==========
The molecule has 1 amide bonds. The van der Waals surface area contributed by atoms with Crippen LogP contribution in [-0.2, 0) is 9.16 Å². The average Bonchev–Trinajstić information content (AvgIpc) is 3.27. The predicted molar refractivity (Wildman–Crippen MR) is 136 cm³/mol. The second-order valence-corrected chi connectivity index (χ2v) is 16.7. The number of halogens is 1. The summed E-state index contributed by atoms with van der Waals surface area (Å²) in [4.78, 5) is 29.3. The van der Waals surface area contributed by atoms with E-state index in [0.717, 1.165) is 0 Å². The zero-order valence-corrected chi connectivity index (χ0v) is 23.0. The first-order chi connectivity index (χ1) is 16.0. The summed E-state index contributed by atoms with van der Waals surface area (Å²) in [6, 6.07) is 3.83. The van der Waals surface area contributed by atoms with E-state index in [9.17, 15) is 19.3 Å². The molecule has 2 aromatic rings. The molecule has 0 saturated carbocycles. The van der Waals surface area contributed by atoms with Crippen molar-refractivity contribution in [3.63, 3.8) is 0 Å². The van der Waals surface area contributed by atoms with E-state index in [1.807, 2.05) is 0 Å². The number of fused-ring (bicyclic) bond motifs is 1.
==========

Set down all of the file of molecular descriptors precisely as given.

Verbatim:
The molecule has 1 amide bonds. The van der Waals surface area contributed by atoms with Crippen LogP contribution in [-0.2, 0) is 9.16 Å². The average Bonchev–Trinajstić information content (AvgIpc) is 3.27. The predicted molar refractivity (Wildman–Crippen MR) is 136 cm³/mol. The second-order valence-corrected chi connectivity index (χ2v) is 16.7. The number of halogens is 1. The summed E-state index contributed by atoms with van der Waals surface area (Å²) in [4.78, 5) is 29.3. The van der Waals surface area contributed by atoms with E-state index in [0.717, 1.165) is 0 Å². The zero-order valence-corrected chi connectivity index (χ0v) is 23.0. The first-order chi connectivity index (χ1) is 16.0. The summed E-state index contributed by atoms with van der Waals surface area (Å²) in [6, 6.07) is 3.83. The van der Waals surface area contributed by atoms with E-state index in [9.17, 15) is 19.3 Å². The molecule has 2 aromatic rings. The molecule has 0 saturated carbocycles. The van der Waals surface area contributed by atoms with Crippen molar-refractivity contribution in [3.63, 3.8) is 0 Å². The van der Waals surface area contributed by atoms with E-state index in [1.807, 2.05) is 0 Å². The number of fused-ring (bicyclic) bond motifs is 1.